Moving to a new area means also taking on a new commute to work. If the community you have your eye on lies outside of a major metropolitan area, you may want to experience that drive for yourself. Take a day to drive around, including a few drives to and from the office, the grocery store, and other hotspots. Sample those commutes during peak driving hours, too, so you have a true understanding of what morning and evening traffic will look like in your new zip code. Googling the distance online will only show the miles. Driving it first-hand will demonstrate how much time you’ll need to spend in the car.

8. Community Facebook Groups

To really find the good, the bad, and the ugly, find some of the local Facebook groups developed for the neighborhood you have in mind. There you can find answers to all kinds of questions like what time the parade starts or where the city wide garage sales are located. And while you'll have to sort through some unpopular opinions (every town group has them,) you'll definitely get a better sense of community from exploring these neighborhood Facebook groups. You might even keyword search within the group “new to the area” and see if there are past conversations you can read through to find insights.

9. Don’t Forget to Check the Local Newspaper

Many experts suggest checking the local newspaper, whether in print or online, to get a better sense of a community’s engagement. For example, you can find local nonprofit businesses and charitable groups in the area. And the listings and stories featured can highlight school system events, seasonal festivals, and farmer’s markets. Most neighborhood newspapers also feature community stats that you might find helpful to your home buying process as well. As outdated as a newspaper publication might seem, it’s still a great way to keep a finger on the living pulse of a neighborhood and window to local goings-on.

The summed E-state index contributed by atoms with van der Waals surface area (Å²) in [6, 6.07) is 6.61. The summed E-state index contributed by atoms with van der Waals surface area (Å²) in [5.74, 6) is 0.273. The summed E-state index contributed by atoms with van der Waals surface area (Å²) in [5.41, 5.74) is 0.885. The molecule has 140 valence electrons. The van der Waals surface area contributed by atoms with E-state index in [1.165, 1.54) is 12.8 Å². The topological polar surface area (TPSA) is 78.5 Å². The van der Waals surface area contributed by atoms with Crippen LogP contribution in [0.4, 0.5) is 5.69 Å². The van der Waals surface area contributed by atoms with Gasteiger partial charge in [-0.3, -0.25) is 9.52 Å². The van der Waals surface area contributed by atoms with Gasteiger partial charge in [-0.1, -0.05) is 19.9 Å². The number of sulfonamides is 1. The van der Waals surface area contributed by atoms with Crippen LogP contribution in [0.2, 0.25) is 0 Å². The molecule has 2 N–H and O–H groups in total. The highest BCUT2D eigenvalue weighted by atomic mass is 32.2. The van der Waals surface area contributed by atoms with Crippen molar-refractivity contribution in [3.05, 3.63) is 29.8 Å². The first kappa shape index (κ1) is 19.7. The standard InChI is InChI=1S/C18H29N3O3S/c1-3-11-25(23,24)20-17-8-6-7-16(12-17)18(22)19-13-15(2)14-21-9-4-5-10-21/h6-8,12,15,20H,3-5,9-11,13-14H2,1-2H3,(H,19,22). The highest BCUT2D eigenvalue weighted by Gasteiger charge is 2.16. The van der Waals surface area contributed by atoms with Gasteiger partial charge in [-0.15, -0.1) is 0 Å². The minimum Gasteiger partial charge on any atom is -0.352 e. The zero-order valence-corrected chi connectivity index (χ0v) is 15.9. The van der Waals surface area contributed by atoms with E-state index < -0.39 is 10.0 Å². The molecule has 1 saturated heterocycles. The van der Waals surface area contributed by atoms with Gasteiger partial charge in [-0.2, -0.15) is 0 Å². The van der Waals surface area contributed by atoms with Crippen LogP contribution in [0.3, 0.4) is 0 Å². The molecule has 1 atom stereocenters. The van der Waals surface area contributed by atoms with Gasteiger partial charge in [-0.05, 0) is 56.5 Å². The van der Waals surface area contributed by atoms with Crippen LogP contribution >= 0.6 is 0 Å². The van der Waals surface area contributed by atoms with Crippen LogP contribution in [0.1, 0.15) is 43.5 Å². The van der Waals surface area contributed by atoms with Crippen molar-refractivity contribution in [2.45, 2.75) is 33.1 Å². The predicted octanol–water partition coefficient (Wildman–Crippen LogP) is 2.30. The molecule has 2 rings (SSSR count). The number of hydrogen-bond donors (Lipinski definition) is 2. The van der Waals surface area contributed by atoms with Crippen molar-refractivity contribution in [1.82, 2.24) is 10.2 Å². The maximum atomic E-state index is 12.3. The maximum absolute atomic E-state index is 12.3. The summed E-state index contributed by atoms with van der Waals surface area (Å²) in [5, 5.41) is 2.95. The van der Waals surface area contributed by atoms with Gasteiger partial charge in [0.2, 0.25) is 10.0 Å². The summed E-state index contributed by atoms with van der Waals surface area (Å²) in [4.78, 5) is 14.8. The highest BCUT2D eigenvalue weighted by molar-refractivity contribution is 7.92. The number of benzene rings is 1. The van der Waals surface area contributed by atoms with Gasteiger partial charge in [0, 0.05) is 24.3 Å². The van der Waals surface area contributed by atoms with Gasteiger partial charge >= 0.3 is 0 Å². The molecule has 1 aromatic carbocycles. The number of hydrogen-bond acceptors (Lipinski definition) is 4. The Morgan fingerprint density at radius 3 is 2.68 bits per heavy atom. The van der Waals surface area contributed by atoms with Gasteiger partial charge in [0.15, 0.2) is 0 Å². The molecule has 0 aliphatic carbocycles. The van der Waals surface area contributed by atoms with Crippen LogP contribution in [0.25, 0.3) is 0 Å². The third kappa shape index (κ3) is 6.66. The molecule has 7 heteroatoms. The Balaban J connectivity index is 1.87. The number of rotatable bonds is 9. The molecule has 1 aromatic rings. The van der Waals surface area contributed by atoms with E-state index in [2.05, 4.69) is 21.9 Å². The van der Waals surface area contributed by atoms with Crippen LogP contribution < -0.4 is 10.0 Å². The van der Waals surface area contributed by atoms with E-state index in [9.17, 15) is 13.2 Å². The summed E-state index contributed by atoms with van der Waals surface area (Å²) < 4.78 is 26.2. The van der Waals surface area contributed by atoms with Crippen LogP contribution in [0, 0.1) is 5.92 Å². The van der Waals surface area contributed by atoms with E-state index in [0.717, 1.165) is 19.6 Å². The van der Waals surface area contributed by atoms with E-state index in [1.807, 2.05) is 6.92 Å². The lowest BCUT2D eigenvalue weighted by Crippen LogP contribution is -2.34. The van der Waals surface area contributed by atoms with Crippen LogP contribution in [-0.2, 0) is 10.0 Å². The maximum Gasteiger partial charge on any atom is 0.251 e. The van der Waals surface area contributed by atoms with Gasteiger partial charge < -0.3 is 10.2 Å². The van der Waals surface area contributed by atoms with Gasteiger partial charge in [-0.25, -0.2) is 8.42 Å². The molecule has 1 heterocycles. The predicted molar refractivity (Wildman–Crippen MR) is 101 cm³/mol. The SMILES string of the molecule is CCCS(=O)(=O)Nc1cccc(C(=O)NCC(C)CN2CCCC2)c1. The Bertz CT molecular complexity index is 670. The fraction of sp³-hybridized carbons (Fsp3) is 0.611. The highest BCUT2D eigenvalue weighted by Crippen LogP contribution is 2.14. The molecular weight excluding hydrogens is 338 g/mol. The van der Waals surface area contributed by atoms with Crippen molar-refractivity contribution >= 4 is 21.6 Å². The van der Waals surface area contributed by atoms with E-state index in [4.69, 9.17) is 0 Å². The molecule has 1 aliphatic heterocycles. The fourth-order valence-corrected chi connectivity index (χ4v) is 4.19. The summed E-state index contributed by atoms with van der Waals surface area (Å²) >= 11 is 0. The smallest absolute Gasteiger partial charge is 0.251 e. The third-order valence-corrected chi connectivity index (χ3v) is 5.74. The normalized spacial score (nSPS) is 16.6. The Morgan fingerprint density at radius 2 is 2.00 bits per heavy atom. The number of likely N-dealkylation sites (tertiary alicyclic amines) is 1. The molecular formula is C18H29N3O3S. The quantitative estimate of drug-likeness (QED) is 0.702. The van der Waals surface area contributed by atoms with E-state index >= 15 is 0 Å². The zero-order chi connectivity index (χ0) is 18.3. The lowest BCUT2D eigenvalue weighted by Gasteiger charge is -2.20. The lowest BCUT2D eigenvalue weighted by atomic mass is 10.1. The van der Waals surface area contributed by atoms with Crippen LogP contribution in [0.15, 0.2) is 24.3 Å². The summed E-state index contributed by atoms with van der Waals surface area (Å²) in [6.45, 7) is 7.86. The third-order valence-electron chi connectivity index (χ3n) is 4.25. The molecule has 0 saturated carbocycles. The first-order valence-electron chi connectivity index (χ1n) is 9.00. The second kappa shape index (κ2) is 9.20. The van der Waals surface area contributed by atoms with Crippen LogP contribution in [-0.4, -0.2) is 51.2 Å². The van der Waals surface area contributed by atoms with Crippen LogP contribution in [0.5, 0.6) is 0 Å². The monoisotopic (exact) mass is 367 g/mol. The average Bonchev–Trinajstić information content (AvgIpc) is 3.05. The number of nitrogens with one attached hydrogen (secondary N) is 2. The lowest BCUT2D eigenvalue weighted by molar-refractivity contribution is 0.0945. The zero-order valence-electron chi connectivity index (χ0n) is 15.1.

10. Study the Property Value Trends in the Neighborhood

The housing market is hot right now, meaning a lot of people are exploring their options to sell and buy elsewhere. But property value trends over the past few years matter and can help educate you about a neighborhood you’re considering. Look to see if this community is experiencing growth or if the property values over time have dropped. 

There are plenty of real estate apps and sites, including Zillow.com, that share these value metrics. You can also compare listings there of other homes for sale on the block or down the street. If an area’s property values are dropping significantly, indicating people are leaving, it could be a sign that the community is underfunded, which would affect parks, schools, and other programs in the area. Of course, past trends like these mean it’s a bad neighborhood. But knowing these details may sway your decision to move there.

11. Spend a Day Exploring

In addition to walking the neighborhood and sampling the driving commute, consider spending a day in your new zip code exploring. Find the gym or coffee shop you’ll frequent. Stop into the local shops or introduce yourself to the dry cleaner. In a sense, consider this as your opportunity to spend a day in the life of your future lifestyle. Check out the restaurant options or hike the local trails. After spending a day or two experiencing the area, especially with your family, it will help you decide if moving to the neighborhood is going to be a good fit. 

12. Work with a Real Estate Professional Who Knows

One of the best ways to research a neighborhood before buying a house is by working with a seasoned real estate professional who knows the area. Working with the team at Homeway Real Estate, for example, means having many of those beginner neighborhood search answers at your fingertips. Our local real estate professionals are experts in the various communities around the Lehigh Valley and in the know regarding many of the local stats. But you can also find those hidden gems of a neighborhood when you have the right partner helping you find your dream home. Look beyond the listings with a call to one of the Homeway team members who can help you with all the neighborhood research you need to make the best-fit home-buying decision.

When you think you’re ready to take the next step to finding your dream home in your dream neighborhood, let the team Homeway Real Estate help! If you have questions about buying a house in one of the many Lehigh Valley community neighborhoods, contact us today. And if it’s time to explore moving options, let our professionals guide you to the most ideal neck of the woods you’ll love to call home.